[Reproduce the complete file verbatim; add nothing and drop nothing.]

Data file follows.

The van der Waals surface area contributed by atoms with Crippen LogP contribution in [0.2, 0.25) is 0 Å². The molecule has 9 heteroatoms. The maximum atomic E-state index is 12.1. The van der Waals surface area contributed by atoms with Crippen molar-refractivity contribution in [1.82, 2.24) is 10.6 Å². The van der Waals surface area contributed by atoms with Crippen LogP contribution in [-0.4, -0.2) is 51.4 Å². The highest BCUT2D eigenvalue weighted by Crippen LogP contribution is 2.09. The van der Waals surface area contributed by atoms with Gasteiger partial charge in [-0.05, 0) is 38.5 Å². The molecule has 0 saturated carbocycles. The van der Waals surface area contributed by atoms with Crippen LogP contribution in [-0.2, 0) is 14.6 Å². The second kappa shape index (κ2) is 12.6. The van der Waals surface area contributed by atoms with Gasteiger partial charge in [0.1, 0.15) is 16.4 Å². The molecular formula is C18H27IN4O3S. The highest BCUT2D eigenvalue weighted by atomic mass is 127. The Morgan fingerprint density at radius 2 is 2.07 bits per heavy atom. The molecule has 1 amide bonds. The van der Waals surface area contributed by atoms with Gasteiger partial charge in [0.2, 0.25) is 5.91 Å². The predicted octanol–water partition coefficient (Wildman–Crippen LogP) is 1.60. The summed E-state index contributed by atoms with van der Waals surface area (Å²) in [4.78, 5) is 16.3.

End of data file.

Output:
The van der Waals surface area contributed by atoms with Crippen LogP contribution in [0.2, 0.25) is 0 Å². The molecule has 9 heteroatoms. The maximum atomic E-state index is 12.1. The van der Waals surface area contributed by atoms with Crippen molar-refractivity contribution in [1.82, 2.24) is 10.6 Å². The van der Waals surface area contributed by atoms with Crippen LogP contribution in [-0.4, -0.2) is 51.4 Å². The highest BCUT2D eigenvalue weighted by Crippen LogP contribution is 2.09. The van der Waals surface area contributed by atoms with Gasteiger partial charge in [-0.05, 0) is 38.5 Å². The molecule has 0 saturated carbocycles. The van der Waals surface area contributed by atoms with Crippen LogP contribution in [-0.2, 0) is 14.6 Å². The second kappa shape index (κ2) is 12.6. The van der Waals surface area contributed by atoms with Gasteiger partial charge in [0.1, 0.15) is 16.4 Å². The molecular formula is C18H27IN4O3S. The highest BCUT2D eigenvalue weighted by atomic mass is 127. The Morgan fingerprint density at radius 2 is 2.07 bits per heavy atom. The molecule has 1 amide bonds. The van der Waals surface area contributed by atoms with Gasteiger partial charge in [0.2, 0.25) is 5.91 Å². The predicted octanol–water partition coefficient (Wildman–Crippen LogP) is 1.60. The summed E-state index contributed by atoms with van der Waals surface area (Å²) in [4.78, 5) is 16.3.